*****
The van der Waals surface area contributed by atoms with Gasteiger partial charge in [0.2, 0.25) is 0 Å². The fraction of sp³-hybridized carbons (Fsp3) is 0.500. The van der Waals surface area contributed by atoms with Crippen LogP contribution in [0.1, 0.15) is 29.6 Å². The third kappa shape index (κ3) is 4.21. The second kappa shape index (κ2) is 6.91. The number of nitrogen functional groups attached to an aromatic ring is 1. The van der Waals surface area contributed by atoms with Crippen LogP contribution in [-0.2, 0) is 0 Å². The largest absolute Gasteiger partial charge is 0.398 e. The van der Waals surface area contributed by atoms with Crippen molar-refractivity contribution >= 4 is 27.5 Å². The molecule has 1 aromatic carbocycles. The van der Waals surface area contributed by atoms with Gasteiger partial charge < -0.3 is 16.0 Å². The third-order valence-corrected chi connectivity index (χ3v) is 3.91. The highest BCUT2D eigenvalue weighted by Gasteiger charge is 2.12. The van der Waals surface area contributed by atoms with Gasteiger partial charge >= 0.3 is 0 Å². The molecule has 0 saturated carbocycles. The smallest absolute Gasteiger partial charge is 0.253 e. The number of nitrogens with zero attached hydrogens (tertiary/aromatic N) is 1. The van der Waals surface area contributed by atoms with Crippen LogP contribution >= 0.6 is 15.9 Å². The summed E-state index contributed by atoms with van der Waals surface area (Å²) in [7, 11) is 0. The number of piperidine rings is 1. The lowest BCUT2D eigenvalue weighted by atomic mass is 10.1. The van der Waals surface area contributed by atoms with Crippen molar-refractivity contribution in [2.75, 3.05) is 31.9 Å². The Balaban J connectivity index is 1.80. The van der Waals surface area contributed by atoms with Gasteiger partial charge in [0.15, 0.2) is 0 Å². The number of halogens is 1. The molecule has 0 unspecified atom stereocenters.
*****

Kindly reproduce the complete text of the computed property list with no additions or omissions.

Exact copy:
The van der Waals surface area contributed by atoms with Gasteiger partial charge in [0.2, 0.25) is 0 Å². The fraction of sp³-hybridized carbons (Fsp3) is 0.500. The van der Waals surface area contributed by atoms with Crippen LogP contribution in [0.1, 0.15) is 29.6 Å². The third kappa shape index (κ3) is 4.21. The second kappa shape index (κ2) is 6.91. The number of nitrogen functional groups attached to an aromatic ring is 1. The van der Waals surface area contributed by atoms with Crippen LogP contribution in [-0.2, 0) is 0 Å². The largest absolute Gasteiger partial charge is 0.398 e. The van der Waals surface area contributed by atoms with Crippen molar-refractivity contribution >= 4 is 27.5 Å². The molecule has 1 aromatic carbocycles. The van der Waals surface area contributed by atoms with Gasteiger partial charge < -0.3 is 16.0 Å². The third-order valence-corrected chi connectivity index (χ3v) is 3.91. The highest BCUT2D eigenvalue weighted by Gasteiger charge is 2.12. The van der Waals surface area contributed by atoms with Gasteiger partial charge >= 0.3 is 0 Å². The molecule has 0 saturated carbocycles. The smallest absolute Gasteiger partial charge is 0.253 e. The number of nitrogens with zero attached hydrogens (tertiary/aromatic N) is 1. The van der Waals surface area contributed by atoms with Crippen LogP contribution >= 0.6 is 15.9 Å². The summed E-state index contributed by atoms with van der Waals surface area (Å²) in [7, 11) is 0. The number of piperidine rings is 1. The lowest BCUT2D eigenvalue weighted by atomic mass is 10.1. The van der Waals surface area contributed by atoms with Crippen molar-refractivity contribution in [2.75, 3.05) is 31.9 Å². The Balaban J connectivity index is 1.80. The van der Waals surface area contributed by atoms with Gasteiger partial charge in [0.15, 0.2) is 0 Å². The number of halogens is 1. The molecule has 0 unspecified atom stereocenters.